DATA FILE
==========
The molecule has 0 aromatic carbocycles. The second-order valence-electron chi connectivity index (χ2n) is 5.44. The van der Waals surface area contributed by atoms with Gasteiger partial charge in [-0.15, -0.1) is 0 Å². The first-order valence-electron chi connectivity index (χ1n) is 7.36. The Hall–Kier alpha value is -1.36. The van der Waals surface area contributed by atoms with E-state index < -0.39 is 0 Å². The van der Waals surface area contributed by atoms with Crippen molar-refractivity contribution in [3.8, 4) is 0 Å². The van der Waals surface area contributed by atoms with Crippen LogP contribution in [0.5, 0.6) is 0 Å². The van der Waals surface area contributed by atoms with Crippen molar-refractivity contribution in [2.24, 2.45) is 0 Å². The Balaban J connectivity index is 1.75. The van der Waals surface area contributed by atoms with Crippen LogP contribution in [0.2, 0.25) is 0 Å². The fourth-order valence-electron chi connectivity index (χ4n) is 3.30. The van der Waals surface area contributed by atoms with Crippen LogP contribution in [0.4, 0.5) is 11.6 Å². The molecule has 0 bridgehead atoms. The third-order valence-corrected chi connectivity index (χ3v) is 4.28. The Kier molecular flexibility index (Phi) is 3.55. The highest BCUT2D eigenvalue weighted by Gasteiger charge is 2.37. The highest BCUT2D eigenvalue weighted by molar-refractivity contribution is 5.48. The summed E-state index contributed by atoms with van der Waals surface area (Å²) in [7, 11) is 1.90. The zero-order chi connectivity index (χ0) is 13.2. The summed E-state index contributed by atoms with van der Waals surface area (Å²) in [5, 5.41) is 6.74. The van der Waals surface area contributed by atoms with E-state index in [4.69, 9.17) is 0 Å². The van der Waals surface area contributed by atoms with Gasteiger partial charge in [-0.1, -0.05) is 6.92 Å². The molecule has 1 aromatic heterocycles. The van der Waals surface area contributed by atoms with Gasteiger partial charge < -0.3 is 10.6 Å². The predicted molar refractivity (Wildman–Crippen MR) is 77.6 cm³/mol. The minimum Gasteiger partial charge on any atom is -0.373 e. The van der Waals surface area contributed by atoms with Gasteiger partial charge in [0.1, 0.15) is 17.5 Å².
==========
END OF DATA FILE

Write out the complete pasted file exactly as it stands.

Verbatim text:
The molecule has 0 aromatic carbocycles. The second-order valence-electron chi connectivity index (χ2n) is 5.44. The van der Waals surface area contributed by atoms with Gasteiger partial charge in [-0.15, -0.1) is 0 Å². The first-order valence-electron chi connectivity index (χ1n) is 7.36. The Hall–Kier alpha value is -1.36. The van der Waals surface area contributed by atoms with E-state index < -0.39 is 0 Å². The van der Waals surface area contributed by atoms with Crippen molar-refractivity contribution in [3.8, 4) is 0 Å². The van der Waals surface area contributed by atoms with Crippen LogP contribution in [0.5, 0.6) is 0 Å². The van der Waals surface area contributed by atoms with Crippen molar-refractivity contribution in [2.24, 2.45) is 0 Å². The Balaban J connectivity index is 1.75. The van der Waals surface area contributed by atoms with Crippen LogP contribution in [0.2, 0.25) is 0 Å². The fourth-order valence-electron chi connectivity index (χ4n) is 3.30. The van der Waals surface area contributed by atoms with Crippen LogP contribution in [0.4, 0.5) is 11.6 Å². The molecule has 0 bridgehead atoms. The third-order valence-corrected chi connectivity index (χ3v) is 4.28. The Kier molecular flexibility index (Phi) is 3.55. The highest BCUT2D eigenvalue weighted by Gasteiger charge is 2.37. The highest BCUT2D eigenvalue weighted by molar-refractivity contribution is 5.48. The summed E-state index contributed by atoms with van der Waals surface area (Å²) in [7, 11) is 1.90. The zero-order chi connectivity index (χ0) is 13.2. The summed E-state index contributed by atoms with van der Waals surface area (Å²) in [5, 5.41) is 6.74. The van der Waals surface area contributed by atoms with E-state index in [4.69, 9.17) is 0 Å². The van der Waals surface area contributed by atoms with Gasteiger partial charge in [-0.1, -0.05) is 6.92 Å². The molecule has 1 aromatic heterocycles. The van der Waals surface area contributed by atoms with Gasteiger partial charge < -0.3 is 10.6 Å². The predicted molar refractivity (Wildman–Crippen MR) is 77.6 cm³/mol. The minimum Gasteiger partial charge on any atom is -0.373 e. The van der Waals surface area contributed by atoms with Gasteiger partial charge in [0.1, 0.15) is 17.5 Å².